SGL 66 has been a hiking enigma to me- few trails, isolated, and with limited road access. In all my years of hiking, I had never stepped foot into it. This year I finally did and it began to reveal its hidden beauty- waterfall glens, massive rocks, chasms, wildflowers, and diverse wetlands. We explored this area over two hikes. On the first hike our goal was a gorge on the northern slope of SGL 66 which promised to have waterfalls. Initially we named this unnamed creek the Trillium Gorge due to all the trilliums that were growing. We then changed the name to reflect the mountain from which it flows-Briskey Brook. On the map it is referred to as the East Gorge. Ben joined me on this hike.
I like hikes that begin with some mystery, not knowing what to expect. Will the hike be surprisingly beautiful or a waste of time? We followed a gated game commission logging road north for a half mile. Where the road turned left, we went right and crossed the creek, following an old railroad grade north. This grade was overgrown in places, and often wet, but it was followable. We circumvented a wetland and hiked through groves of hemlocks. One interesting spot was some metal ruins, possibly of a boiler of some kind. The metal was still as solid as the day it was made.
The grade continued north and as we neared the escarpment of the plateau, we left the grade and descended off trail, exploring massive rocks and chasms. We dropped down into the gorge, where we could hear waterfalls. At first we followed a small runoff stream, where we saw a small falls. At first, I thought that was Briskey Brook. But then Briskey Brook revealed itself as it descended a rugged gorge. The waterfalls were beautiful, and one reaching over 30 feet tall. I was also impressed by all the trilliums growing, including acres of dutchmans breeches. The wildflowers were beautiful. Ben and I were immediately stunned by this hidden gorge. We wondered if there were more falls downstream, but time wasn’t on our side. We made our way up the gorge, encountering falls after falls. Some were slides, other steep drops into pools. At the top was a beautiful grotto of fractured bedrock that we were able to climb into. We eventually made our way back the way we came.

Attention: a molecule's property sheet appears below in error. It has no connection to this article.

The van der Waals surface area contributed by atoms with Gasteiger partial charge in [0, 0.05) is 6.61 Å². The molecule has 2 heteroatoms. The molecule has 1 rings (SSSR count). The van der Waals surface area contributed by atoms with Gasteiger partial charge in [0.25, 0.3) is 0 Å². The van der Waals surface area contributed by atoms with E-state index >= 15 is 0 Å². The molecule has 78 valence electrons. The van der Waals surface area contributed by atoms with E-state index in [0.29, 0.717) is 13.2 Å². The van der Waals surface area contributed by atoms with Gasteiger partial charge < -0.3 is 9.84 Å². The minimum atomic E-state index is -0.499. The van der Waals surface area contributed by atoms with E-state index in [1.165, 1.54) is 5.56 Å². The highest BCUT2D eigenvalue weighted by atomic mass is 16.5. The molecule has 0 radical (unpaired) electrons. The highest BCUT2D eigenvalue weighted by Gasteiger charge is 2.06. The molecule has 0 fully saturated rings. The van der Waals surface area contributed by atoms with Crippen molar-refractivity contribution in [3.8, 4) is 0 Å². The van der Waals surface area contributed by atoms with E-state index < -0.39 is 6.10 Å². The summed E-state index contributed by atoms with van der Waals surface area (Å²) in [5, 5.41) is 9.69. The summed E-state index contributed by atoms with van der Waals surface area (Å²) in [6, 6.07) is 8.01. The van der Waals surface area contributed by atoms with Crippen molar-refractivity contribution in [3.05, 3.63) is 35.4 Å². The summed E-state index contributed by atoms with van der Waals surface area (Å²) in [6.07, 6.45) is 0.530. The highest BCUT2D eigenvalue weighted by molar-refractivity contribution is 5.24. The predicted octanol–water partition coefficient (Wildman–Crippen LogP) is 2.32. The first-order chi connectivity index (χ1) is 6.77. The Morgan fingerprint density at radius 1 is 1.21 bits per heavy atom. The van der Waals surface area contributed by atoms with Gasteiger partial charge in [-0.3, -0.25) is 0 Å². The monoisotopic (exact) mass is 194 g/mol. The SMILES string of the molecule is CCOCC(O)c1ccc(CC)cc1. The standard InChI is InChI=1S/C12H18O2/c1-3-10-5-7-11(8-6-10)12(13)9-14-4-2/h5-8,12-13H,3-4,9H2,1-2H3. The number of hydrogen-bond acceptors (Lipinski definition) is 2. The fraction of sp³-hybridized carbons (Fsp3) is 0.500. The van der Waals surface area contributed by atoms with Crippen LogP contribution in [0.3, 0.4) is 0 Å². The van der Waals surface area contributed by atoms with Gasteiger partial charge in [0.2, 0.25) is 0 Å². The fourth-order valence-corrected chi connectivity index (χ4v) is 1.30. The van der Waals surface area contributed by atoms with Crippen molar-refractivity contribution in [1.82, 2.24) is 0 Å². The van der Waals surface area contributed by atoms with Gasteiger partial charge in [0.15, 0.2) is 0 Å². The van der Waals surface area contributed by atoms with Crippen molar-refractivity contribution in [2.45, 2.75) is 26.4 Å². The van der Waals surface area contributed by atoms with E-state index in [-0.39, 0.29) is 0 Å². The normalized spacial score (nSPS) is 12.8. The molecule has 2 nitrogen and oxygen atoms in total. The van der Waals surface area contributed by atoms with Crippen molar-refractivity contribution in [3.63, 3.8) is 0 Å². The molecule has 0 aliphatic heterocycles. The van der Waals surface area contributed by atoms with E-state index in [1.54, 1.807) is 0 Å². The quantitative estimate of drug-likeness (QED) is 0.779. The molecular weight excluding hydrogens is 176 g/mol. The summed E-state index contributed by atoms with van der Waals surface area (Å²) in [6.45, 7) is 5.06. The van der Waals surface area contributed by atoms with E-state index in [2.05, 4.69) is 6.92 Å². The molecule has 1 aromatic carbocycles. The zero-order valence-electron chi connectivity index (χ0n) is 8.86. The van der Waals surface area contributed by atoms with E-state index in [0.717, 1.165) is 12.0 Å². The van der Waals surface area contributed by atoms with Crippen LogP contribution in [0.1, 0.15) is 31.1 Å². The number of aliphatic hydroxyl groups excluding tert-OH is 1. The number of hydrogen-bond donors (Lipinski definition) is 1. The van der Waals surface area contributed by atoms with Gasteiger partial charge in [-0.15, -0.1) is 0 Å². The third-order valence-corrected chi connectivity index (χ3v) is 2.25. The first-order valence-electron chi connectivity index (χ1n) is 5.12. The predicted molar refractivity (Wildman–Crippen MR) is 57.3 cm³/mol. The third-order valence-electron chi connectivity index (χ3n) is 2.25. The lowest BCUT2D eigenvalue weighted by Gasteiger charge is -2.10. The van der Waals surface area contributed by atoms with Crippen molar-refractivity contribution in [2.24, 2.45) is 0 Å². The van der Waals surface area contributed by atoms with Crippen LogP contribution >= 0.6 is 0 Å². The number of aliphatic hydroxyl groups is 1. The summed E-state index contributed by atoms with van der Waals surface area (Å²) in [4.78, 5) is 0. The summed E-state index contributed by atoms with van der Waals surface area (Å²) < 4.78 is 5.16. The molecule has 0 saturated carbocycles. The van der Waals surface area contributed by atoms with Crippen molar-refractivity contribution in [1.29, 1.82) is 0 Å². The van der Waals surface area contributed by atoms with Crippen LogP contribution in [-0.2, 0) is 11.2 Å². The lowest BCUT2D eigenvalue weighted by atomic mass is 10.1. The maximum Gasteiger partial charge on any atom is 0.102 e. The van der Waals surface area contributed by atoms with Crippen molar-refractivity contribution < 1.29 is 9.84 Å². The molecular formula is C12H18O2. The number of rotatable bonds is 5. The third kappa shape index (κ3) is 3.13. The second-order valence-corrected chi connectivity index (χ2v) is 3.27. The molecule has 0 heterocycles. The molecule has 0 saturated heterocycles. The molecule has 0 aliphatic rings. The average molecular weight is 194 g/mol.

On the second hike, our goal was the West Gorge, as shown on the map. We hiked in on the old railroad grade, left it, and headed north to the top of the East Gorge. We then descended to the bottom of the West Gorge. From there we hiked up. The best falls were at the bottom, at about 25 feet tall. There were many other falls and cascades, between 5-15 feet tall. We encountered grottos of bedrock and moss covered boulders. The top falls of the West Gorge featured another grotto and a beautiful 20 foot falls. The West Gorge was very scenic, but not as scenic as the East Gorge. The stream in the West Gorge is also smaller than the one in the East.
We then hiked south near some wetlands to some incredible rock features. We explored massive boulders, mazes, and outcrops. If you are hiking to see these falls, then you must also include a visit to these impressive rocks. We then hiked south, off trail, back to the railroad grade and returned to our cars.
The map shows an ideal route that includes boulders and mazes, and both gorges. It is best to go down the West Gorge, and then up the East Gorge since that is the more scenic one. Be prepared for very steep terrain.
The northern escarpment of SGL 57 and 66 is PA’s secret waterfall world with several streams featuring dozens of waterfalls.
For good flow, the Loyalsock Creek USGS gauge should read at least 2.0 feet. For the pictures below, Trillium Gorge has been renamed Briskey Brook Gorge.
We parked at 41.481973, -76.272910.
This hike as shown on the map is about 11 miles.
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We then descended into the gorge of an unnamed creek. Countless trilliums were starting to bloom as were vast areas of dutchmans breeches, not to mention other plants about to bloom. I never saw so many wildflowers across the forest floor. And there were five waterfalls. So we called it Trillium Gorge, SGL 66.